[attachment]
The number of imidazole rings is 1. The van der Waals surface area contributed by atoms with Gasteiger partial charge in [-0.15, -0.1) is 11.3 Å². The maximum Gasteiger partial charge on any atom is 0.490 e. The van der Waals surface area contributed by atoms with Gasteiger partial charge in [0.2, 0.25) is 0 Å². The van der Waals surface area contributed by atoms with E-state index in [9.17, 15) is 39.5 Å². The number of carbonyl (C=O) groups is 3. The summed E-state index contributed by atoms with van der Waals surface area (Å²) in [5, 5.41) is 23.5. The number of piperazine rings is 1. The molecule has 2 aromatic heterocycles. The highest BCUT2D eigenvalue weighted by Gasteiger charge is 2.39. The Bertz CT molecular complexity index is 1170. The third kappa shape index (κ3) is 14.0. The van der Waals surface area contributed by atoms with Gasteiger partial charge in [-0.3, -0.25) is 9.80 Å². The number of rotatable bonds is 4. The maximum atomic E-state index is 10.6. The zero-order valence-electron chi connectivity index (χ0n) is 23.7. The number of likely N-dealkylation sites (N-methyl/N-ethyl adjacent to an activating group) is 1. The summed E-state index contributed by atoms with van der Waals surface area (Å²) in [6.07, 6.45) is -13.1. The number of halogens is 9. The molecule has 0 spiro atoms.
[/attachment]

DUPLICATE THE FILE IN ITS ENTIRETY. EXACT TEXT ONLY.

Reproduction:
The number of imidazole rings is 1. The van der Waals surface area contributed by atoms with Gasteiger partial charge in [-0.15, -0.1) is 11.3 Å². The maximum Gasteiger partial charge on any atom is 0.490 e. The van der Waals surface area contributed by atoms with Gasteiger partial charge in [0.2, 0.25) is 0 Å². The van der Waals surface area contributed by atoms with E-state index in [9.17, 15) is 39.5 Å². The number of carbonyl (C=O) groups is 3. The summed E-state index contributed by atoms with van der Waals surface area (Å²) in [5, 5.41) is 23.5. The number of piperazine rings is 1. The molecule has 2 aromatic heterocycles. The highest BCUT2D eigenvalue weighted by Gasteiger charge is 2.39. The Bertz CT molecular complexity index is 1170. The third kappa shape index (κ3) is 14.0. The van der Waals surface area contributed by atoms with Gasteiger partial charge in [-0.3, -0.25) is 9.80 Å². The number of rotatable bonds is 4. The maximum atomic E-state index is 10.6. The zero-order valence-electron chi connectivity index (χ0n) is 23.7. The number of likely N-dealkylation sites (N-methyl/N-ethyl adjacent to an activating group) is 1. The summed E-state index contributed by atoms with van der Waals surface area (Å²) in [6.07, 6.45) is -13.1. The number of halogens is 9. The molecule has 0 spiro atoms.